The case for NOVATEK’s participation in an offshore project is much more peculiar, considering that the Russian gas producer has no assets in the Adriatic.Moreover, NOVATEK is on the US’ Sectoral Sanctions Identifications (SSI) List, meaning that equity investments and financing matters are substantially encumbered. Luckily for the Russian firm, offshore Montenegro does not fall under any of the three sanctioned areas, Russian deepwater, Arctic offshore, and shale. Domestically, NOVATEK is heavily focused on gas production on the Gydan peninsula and in the surrounding area, compelling it to seek new niches it can fill, new frontiers that could serve as bases for future growth. In a sense, NOVATEK needs to overgrow its LNG specialization and gain market-relevant competence in other segments, too.
NOVATEK’s first step into the foreign offshore segment took place in Lebanon where it landed two offshore blocks in a consortium with Total and ENI in 2018. In both cases NOVATEK did not lay claims to operatorship, focusing on building up key relationships with Europe’s leading drillers. It seems very likely that it is from the Lebanese joint experience that the Montenegrin drilling ambition branched out into a separate work track. Concurrently, although Montenegro is one of the hottest candidates for EU accession, Podgorica remains beyond the bounds of the European Union. For NOVATEK this is a great boon, as sanctions risk can be negotiated directly with the relevant national authorities, i.e. no involvement of Brussels is required.
Technically,the Montenegrin offshore area has already seen exploration drilling, though that was back in the SFRY (Socialist Federal Republic of Yugoslavia) times, in 1980. Although Yugoslavia was a socialist country with all its peculiarities, it was the US major Chevron that was the operator of drilling operations. The Jadran Juzni (Southern Adria) prospect turned out to wield signs of oil and gas systems which, however, were deemed non-commercial,effectively closing Chevron’s offshore endeavors in Yugoslavia. It needs to be pointed out that the current wildcat is farther off the Montenegrin coast the Jadran Juzni well was only 3km from shore. To carry out the drilling, the ENI-NOVATEK tandem contracted the Topaz Driller, a Panama-flagged jack-up drilling rig. The contract was clinched in July 2020, for drilling operations starting in Q1 2021 and taking up to 180 days.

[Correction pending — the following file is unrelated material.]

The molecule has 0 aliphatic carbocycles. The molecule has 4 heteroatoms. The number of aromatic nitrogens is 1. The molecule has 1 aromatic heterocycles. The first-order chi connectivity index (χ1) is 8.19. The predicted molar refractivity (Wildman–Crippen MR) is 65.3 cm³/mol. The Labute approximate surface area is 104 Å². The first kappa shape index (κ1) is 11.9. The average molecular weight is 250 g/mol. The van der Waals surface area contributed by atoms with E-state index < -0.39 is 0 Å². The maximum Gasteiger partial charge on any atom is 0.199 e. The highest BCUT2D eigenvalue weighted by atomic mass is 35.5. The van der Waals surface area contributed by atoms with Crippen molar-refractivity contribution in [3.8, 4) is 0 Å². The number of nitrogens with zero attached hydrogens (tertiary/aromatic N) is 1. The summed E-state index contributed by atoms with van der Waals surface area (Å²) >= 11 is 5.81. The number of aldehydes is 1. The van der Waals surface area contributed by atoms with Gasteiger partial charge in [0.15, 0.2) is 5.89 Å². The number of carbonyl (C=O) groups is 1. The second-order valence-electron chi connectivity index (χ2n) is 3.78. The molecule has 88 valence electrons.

Up to now the work progress of ENI-NOVATEK seems fairly solid. In late 2018 their contractor has carried out a comprehensive 3D seismic survey on the 4118-5 Block, then the summer of 2019 witnessed a string of hydrophysical and geophysical surveys on the prospects. Having completed this, it was assumed that the spudding of the first well would take place in 2020, however, the coronavirus-triggered chaos upended all plans and effectively delayed the wildcat into 2021. Most probably the Italo-Russian joint venture will drill 2 wildcats. Even if the first well turns out to be completely dry or non-commercial, the second well (expected to be spudded in May-June 2021) is targeting gas plays at lower depths, i.e. the first well’s fiasco does not automatically foreshadow the failure of the second well.